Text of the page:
Most Useful Git Commands

Set your details
git config –global “John Doe”
git config –global “”
Use –global to set the configuration for all projects. If git config is used without –global and run inside a project directory, the settings are set for the specific project.

Make git ignore file modes
cd project/
git config core.filemode false
This option is useful if the file permissions are not important to us, for example when we are on Windows.

See your settings
git config –list

Initialize a git repository for existing code
cd existing-project/
git init

Clone a remote repository
git clone
This creates a new directory with the name of the repository.

Clone a remote repository in the current directory
git clone .
Get help for a specific git command
git help clone

Update and merge your current branch with a remote
cd repository/
git pull origin master
Where origin is the remote repository, and master the remote branch.
If you don’t want to merge your changes, use git fetch

View remote urls
git remote -v

Change origin url
git remote set-url origin http//

Add remote
git remote add remote-name

See non-staged (non-added) changes to existing files
git diff
Note that this does not track new files.

See staged, non-commited changes
git diff –cached

See differences between local changes and master
git diff origin/master
Note that origin/master is one local branch, a shorthand for refs/remotes/origin/master, which is the full name of the remote-tracking branch.

See differences between two commits

See the files changed between two commits
git diff –name-only COMMIT1_ID COMMIT2_ID

See the files changed in a specific commit
git diff-tree –no-commit-id –name-only -r COMMIT_ID

git show –pretty=”format:” –name-only COMMIT_ID

See diff before push
git diff –cached origin/master

See details (log message, text diff) of a commit
git show COMMIT_ID

Check the status of the working tree (current branch, changed files…)
git status

Make some changes, commit them
git add changed_file.txt
git add folder-with-changed-files/
git commit -m “Commiting changes”

Rename/move and remove files
git rm removeme.txt tmp/crap.txt
git mv file_oldname.txt file_newname.txt
git commit -m “deleting 2 files, renaming 1”

Change message of last commit
git commit –amend -m “New commit message”
Push local commits to remote branch
git push origin master

See recent commit history
git log

See commit history for the last two commits
git log -2

See commit history for the last two commits, with diff
git log -p -2

See commit history printed in single lines
git log –pretty=oneline

Revert one commit, push it
git revert dd61ab21
git push origin master

Revert to the moment before one commit
# reset the index to the desired tree
git reset 56e05fced

# move the branch pointer back to the previous HEAD
git reset –soft HEAD@{1}

git commit -m “Revert to 56e05fced”

# Update working copy to reflect the new commit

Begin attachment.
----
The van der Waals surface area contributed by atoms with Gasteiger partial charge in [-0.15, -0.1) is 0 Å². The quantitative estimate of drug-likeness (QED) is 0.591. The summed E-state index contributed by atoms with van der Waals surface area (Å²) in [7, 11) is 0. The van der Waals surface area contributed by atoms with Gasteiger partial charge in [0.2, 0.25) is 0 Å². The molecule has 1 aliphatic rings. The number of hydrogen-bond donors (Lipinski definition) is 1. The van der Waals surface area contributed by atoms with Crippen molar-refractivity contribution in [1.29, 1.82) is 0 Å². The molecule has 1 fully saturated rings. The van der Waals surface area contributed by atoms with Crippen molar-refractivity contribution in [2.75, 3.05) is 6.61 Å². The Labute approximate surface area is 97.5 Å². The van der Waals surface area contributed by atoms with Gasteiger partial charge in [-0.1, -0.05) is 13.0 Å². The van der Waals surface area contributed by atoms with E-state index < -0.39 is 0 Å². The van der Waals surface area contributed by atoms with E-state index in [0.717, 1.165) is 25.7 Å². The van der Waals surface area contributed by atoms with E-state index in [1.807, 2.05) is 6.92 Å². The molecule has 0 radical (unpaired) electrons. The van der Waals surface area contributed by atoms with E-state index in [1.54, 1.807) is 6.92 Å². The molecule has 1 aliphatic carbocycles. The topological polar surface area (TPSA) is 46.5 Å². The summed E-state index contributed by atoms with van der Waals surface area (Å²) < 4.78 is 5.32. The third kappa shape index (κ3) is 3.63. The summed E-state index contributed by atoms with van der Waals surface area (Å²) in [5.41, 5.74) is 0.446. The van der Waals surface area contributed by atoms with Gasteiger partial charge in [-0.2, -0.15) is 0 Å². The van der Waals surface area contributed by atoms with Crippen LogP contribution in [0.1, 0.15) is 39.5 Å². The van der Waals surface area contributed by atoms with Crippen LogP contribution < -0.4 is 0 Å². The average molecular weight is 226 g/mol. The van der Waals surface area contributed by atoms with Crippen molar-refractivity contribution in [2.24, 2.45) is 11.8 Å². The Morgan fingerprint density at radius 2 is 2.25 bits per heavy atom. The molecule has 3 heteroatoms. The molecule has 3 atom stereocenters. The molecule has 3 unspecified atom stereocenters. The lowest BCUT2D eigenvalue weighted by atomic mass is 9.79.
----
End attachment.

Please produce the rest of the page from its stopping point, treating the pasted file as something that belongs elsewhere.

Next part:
git reset –hard

Undo last commit, preserving local changes
git reset –soft HEAD~1

Undo last commit, without preserving local changes
git reset –hard HEAD~1

Undo last commit, preserving local changes in index
git reset –mixed HEAD~1
Or git reset HEAD~1
See also

Undo non-pushed commits
git reset origin/master

Reset to remote state
git fetch origin
git reset –hard origin/master

See local branches
git branch

See all branches
git branch -a

Make some changes, create a patch
git diff > patch-issue-1.patch

Add a file and create a patch
git add newfile
git diff –staged > patch-issue-2.patch

Add a file, make some changes, and create a patch
git add newfile
git diff HEAD > patch-issue-2.patch

Make a patch for a commit
git format-patch COMMIT_ID

Make patches for the last two commits
git format-patch HEAD~2

Make patches for all non-pushed commits
git format-patch origin/master

Create patches that contain binary content
git format-patch –binary –full-index origin/master

Apply a patch
git apply -v patch-name.patch

Apply a patch created using format-patch
git am patch1.patch

Create a tag
git tag 7.x-1.3

Push a tag
git push origin 7.x-1.3

Create a branch
git checkout master
git branch new-branch-name
Here master is the starting point for the new branch. Note that with these 2 commands we don’t move to the new branch, as we are still in master and we would need to run git checkout new-branch-name. The same can be achieved using one single command: git checkout -b new-branch-name

Checkout a branch
git checkout new-branch-name
See commit history for just the current branch
git cherry -v master
(master is the branch you want to compare)

Merge branch commits
git checkout master
git merge branch-name
Here we are merging all commits of branch-name to master.

Merge a branch without committing
git merge branch-name –no-commit –no-ff

See differences between the current state and a branch
git diff branch-name

See differences in a file, between the current state and a branch
git diff branch-name path/to/file

Delete a branch
git branch -d new-branch-name

Push the new branch
git push origin new-branch-name

Get all branches
git fetch origin

Get the git root directory
git rev-parse –show-toplevel

Remove from repository all locally deleted files
git rm $(git ls-files –deleted)

Delete all untracked files
git clean -f
Including directories:

git clean -f -d
Preventing sudden cardiac arrest:

git clean -n -f -d

Show total file size difference between two commits
Short answer: Git does not do that.
Long answer: See

Unstage (undo add) files:
git reset HEAD file.txt

See closest tag
git describe –tags `git rev-list –tags –max-count=1`
Source. See also git-describe.